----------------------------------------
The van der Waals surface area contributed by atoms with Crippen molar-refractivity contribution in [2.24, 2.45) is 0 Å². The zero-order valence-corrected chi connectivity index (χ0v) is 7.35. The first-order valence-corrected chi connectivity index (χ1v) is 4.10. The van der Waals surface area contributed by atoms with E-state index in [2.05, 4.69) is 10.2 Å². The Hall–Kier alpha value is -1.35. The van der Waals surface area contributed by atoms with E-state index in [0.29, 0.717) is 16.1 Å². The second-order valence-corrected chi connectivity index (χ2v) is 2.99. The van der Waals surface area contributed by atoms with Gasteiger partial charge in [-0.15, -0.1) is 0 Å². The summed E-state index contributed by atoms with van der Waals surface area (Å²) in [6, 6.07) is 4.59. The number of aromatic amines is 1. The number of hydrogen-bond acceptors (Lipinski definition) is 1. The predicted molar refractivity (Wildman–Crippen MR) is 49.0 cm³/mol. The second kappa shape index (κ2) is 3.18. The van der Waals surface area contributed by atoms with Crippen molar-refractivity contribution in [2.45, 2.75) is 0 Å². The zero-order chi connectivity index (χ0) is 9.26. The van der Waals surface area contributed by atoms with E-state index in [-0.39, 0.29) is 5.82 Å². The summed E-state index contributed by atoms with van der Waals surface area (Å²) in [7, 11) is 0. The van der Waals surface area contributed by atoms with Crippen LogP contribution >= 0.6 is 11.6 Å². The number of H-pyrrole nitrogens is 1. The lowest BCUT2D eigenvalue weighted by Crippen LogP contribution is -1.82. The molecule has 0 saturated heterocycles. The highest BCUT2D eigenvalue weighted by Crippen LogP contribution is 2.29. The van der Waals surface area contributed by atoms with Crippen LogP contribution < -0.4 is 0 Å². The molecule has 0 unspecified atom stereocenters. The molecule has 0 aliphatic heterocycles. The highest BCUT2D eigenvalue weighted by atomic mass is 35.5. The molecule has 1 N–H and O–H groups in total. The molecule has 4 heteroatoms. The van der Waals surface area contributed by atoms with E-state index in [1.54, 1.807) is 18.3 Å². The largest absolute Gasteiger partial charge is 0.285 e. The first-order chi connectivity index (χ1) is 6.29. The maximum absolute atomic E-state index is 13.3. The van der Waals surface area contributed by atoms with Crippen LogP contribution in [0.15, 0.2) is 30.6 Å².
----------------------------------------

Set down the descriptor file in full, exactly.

The van der Waals surface area contributed by atoms with Crippen molar-refractivity contribution in [2.24, 2.45) is 0 Å². The zero-order valence-corrected chi connectivity index (χ0v) is 7.35. The first-order valence-corrected chi connectivity index (χ1v) is 4.10. The van der Waals surface area contributed by atoms with E-state index in [2.05, 4.69) is 10.2 Å². The Hall–Kier alpha value is -1.35. The van der Waals surface area contributed by atoms with E-state index in [0.29, 0.717) is 16.1 Å². The second-order valence-corrected chi connectivity index (χ2v) is 2.99. The van der Waals surface area contributed by atoms with Gasteiger partial charge in [-0.15, -0.1) is 0 Å². The summed E-state index contributed by atoms with van der Waals surface area (Å²) in [6, 6.07) is 4.59. The number of aromatic amines is 1. The number of hydrogen-bond acceptors (Lipinski definition) is 1. The predicted molar refractivity (Wildman–Crippen MR) is 49.0 cm³/mol. The second kappa shape index (κ2) is 3.18. The van der Waals surface area contributed by atoms with Crippen molar-refractivity contribution in [2.45, 2.75) is 0 Å². The zero-order chi connectivity index (χ0) is 9.26. The van der Waals surface area contributed by atoms with E-state index in [-0.39, 0.29) is 5.82 Å². The summed E-state index contributed by atoms with van der Waals surface area (Å²) in [7, 11) is 0. The van der Waals surface area contributed by atoms with Crippen LogP contribution >= 0.6 is 11.6 Å². The number of H-pyrrole nitrogens is 1. The lowest BCUT2D eigenvalue weighted by Crippen LogP contribution is -1.82. The molecule has 0 saturated heterocycles. The highest BCUT2D eigenvalue weighted by Crippen LogP contribution is 2.29. The van der Waals surface area contributed by atoms with Crippen LogP contribution < -0.4 is 0 Å². The molecule has 0 unspecified atom stereocenters. The molecule has 0 aliphatic heterocycles. The highest BCUT2D eigenvalue weighted by atomic mass is 35.5. The molecule has 1 N–H and O–H groups in total. The molecule has 4 heteroatoms. The van der Waals surface area contributed by atoms with E-state index in [1.54, 1.807) is 18.3 Å². The largest absolute Gasteiger partial charge is 0.285 e. The first-order chi connectivity index (χ1) is 6.29. The maximum absolute atomic E-state index is 13.3. The van der Waals surface area contributed by atoms with Crippen LogP contribution in [0.15, 0.2) is 30.6 Å².